The Australian Institute of International Affairs Queensland was honoured recently to interview His Excellency Arturo Cabrera Hidalgo, Ecuador’s Ambassador to Australia, New Zealand, and Fiji, pictured. Ecuador is located on the Western coast of South America, bordered by Peru, Colombia, and the Pacific Ocean. As a country located on South America’s Pacific rim, it is well positioned to form trade and diplomatic links with countries across the Pacific and is interested in the security of the region. During the interview, the Ambassador highlighted the post-pandemic moment as an opportunity to expand the Ecuador-Australia relationship in areas of shared interest such as environmental security. Given the challenges the international community is currently facing, a focus on mutual cooperation will be vital in maintaining the prosperity of the Pacific region.
Australia’s diplomatic relationship with Ecuador has historically been centred on facilitating trade and investment in mining. Given Australia’s expertise in mining exploration, technology and resource management, Ecuador’s growing mining sector represents a promising investment destination. However, while the Ambassador acknowledged the importance of such connections, he elaborated on recent efforts to expand relations into new areas. Last year for example, Australia and Ecuador engaged in bilateral political consultations in Canberra at the “highest possible level,” and created a special Council for Trade and Investment – efforts which the Ambassador characterised as a first step towards a general free trade agreement. Moreover, roadmaps are currently being negotiated for addressing areas such as cybersecurity, biosecurity, and environmental protection – representing a significant expansion of the Ecuador-Australia relationship.
In light of the deepening ties between the two nations, the Ambassador foresees opportunities to expand collaboration in shared areas of concern, especially relating to environmental sustainability. Ecuador and Australia have both demonstrated a strong interest in contributing to international efforts for environmental protection. In March 2022, Ecuador, and Australia signed the UNEA 5.2 resolution to end plastic pollution which commits states to developing a legally binding international treaty to reduce plastic pollution by 2024. Currently, Ecuador is one of the countries chairing the Intergovernmental Negotiation Committee tasked with drafting this agreement. Moreover, both Australia and Ecuador have joined The High Ambition Coalition to End Plastic Pollution which aims to ensure the agreement is effectively executed by developing policies to eliminate plastic pollution by 2040.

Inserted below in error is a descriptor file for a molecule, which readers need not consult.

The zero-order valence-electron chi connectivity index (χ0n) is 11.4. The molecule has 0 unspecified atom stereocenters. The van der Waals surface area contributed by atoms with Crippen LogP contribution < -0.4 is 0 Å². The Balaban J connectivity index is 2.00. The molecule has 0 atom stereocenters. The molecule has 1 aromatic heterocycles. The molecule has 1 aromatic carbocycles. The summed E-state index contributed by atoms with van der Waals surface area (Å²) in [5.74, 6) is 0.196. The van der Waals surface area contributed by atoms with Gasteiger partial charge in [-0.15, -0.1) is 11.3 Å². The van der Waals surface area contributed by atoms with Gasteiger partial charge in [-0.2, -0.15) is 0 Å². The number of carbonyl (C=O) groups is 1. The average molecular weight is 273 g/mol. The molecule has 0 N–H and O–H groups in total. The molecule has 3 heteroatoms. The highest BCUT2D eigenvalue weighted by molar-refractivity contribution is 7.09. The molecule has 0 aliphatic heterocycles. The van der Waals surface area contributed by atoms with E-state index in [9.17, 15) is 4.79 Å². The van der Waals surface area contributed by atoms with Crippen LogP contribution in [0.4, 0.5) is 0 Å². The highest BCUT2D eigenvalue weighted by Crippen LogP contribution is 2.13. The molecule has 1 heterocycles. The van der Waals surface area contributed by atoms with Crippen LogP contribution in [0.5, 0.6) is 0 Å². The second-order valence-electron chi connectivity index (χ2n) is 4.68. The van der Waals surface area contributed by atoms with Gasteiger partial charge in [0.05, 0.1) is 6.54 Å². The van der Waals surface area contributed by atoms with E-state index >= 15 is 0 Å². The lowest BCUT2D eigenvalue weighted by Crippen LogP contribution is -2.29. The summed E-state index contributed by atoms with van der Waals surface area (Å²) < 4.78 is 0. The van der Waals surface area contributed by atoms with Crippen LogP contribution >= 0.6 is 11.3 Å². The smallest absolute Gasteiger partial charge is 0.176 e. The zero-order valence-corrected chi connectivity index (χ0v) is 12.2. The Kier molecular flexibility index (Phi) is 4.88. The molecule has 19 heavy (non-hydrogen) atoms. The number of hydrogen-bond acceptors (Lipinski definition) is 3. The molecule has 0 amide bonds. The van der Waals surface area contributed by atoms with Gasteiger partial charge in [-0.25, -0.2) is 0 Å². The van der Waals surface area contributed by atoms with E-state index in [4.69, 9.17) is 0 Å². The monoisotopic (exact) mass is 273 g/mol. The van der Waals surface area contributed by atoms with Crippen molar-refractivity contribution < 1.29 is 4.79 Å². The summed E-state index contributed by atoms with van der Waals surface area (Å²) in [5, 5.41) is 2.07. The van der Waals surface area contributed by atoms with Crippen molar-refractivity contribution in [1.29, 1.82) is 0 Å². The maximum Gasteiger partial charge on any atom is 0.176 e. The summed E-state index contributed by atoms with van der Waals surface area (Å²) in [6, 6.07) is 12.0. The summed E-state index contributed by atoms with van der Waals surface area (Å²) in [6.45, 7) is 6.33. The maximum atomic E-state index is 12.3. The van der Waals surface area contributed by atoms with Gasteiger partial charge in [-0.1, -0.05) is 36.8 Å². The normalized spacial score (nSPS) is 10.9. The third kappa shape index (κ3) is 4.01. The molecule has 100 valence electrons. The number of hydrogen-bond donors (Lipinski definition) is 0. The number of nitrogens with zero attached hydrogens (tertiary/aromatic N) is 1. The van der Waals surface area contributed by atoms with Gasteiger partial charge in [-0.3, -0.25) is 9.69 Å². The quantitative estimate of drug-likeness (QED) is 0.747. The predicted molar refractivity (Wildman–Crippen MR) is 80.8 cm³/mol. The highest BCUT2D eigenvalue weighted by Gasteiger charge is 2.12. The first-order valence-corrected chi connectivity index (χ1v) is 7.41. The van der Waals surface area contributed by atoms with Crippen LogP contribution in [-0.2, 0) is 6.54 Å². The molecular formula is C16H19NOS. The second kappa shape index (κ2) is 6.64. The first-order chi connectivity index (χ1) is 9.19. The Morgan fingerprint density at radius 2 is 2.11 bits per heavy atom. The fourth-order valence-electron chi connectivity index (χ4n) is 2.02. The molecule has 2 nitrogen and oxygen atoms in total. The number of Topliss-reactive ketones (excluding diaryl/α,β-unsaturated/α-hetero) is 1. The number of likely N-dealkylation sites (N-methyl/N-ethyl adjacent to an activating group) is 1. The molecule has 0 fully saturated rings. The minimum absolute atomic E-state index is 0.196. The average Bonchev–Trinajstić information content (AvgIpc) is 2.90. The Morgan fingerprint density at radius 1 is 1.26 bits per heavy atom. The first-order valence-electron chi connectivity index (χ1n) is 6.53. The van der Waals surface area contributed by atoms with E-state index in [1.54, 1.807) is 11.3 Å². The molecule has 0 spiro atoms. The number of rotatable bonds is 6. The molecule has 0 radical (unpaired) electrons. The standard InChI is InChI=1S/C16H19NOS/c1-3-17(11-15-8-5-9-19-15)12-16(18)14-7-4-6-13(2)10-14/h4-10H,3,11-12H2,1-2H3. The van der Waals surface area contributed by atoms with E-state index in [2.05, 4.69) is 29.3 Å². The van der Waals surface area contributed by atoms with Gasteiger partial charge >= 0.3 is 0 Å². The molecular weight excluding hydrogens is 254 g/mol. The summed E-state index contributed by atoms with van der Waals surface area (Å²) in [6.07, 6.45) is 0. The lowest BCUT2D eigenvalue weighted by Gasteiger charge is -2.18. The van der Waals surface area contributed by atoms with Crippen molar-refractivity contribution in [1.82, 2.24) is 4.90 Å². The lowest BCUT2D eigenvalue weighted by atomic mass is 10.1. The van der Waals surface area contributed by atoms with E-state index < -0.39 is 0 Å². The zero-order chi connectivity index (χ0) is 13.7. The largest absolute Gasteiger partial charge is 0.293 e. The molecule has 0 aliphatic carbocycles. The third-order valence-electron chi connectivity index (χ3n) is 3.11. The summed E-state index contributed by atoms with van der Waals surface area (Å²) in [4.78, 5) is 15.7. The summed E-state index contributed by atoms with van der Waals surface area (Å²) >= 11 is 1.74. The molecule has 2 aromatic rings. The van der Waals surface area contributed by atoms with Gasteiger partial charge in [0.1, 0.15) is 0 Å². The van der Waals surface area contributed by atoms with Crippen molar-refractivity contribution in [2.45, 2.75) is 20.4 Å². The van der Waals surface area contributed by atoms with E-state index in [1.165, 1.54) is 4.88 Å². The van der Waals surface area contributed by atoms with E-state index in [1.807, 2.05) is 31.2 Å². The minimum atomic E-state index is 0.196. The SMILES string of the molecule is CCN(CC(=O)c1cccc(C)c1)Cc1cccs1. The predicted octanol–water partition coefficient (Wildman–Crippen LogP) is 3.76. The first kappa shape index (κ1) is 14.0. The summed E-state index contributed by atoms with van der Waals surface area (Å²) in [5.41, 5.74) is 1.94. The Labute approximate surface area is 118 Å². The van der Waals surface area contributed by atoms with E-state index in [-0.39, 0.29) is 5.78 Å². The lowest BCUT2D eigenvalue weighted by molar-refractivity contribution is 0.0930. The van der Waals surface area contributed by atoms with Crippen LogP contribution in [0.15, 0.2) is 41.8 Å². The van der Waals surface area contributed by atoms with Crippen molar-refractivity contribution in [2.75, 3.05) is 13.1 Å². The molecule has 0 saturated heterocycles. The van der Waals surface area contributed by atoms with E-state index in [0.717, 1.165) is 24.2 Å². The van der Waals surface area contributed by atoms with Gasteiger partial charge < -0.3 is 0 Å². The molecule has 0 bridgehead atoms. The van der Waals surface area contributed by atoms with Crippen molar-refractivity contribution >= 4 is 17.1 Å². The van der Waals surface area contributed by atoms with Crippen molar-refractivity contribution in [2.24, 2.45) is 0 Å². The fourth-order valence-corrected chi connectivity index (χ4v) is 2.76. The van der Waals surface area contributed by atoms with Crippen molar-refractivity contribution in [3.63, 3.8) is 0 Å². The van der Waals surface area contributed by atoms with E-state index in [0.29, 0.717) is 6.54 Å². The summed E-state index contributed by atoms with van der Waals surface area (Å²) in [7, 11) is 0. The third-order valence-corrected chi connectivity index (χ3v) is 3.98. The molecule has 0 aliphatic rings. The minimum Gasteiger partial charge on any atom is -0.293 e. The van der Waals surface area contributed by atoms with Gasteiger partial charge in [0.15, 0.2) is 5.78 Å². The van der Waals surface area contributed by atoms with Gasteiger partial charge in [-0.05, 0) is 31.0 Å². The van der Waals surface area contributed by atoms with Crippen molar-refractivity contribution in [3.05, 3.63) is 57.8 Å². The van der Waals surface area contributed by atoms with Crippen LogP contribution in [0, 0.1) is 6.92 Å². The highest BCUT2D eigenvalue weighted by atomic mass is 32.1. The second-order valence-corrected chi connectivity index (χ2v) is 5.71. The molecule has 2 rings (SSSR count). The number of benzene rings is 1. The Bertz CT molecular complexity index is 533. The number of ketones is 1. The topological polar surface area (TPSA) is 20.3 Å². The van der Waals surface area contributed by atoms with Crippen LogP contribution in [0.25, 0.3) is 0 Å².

This shared participation in broad multilateral endeavours reflects positively on the potential for further cooperation bilaterally and regionally. As countries across Latin-America and the Pacific commit to clean energy transitions, there will arise new opportunities to forge business and investment relationships. The Ambassador articulated his vision of Ecuador as, “a hub for companies from Australia and New Zealand in the area of renewable energy”. Equally important will be institutional connections designed to facilitate research into areas of shared concern with the Ambassador citing Australia specifically as, “a partner for scientific research in areas related to environmental protection, protection of the oceans, and marine protected areas.”
A focus on cooperation and negotiation is particularly important in a divided international community. The second half of the interview saw discussion shift to the challenges facing international diplomacy. The Ambassador spoke of a world that “hasn’t been so divided since the Second World War”. He cautioned against a growing tendency to view the humanitarian crises stemming from war and the displacement of refugees as “regular news,” and urged for international cooperation in addressing conflicts. In an interconnected world there needs to be greater bilateral and multilateral action in addressing threats that transcend borders including international organised crime, cybercrime, international health crises, and the environmental destruction of the planet.
The overall impression from the interview was a vision for Ecuadorian-Australian relations built on collaboration in addressing existential issues, such as environmental protection, alongside enhanced trade ties. To achieve this, Australia should continue to invest in its diplomatic service. Effective collaboration between countries is ultimately founded on diplomatic ties and the people who forge them. This sense was encapsulated by the Ambassador’s closing remarks in which he commented on what makes a successful diplomat: “You need to have in this career a commitment to work for people, to work for countries, and to realise that what you are doing, one way or another, should touch the life of someone in a positive way.”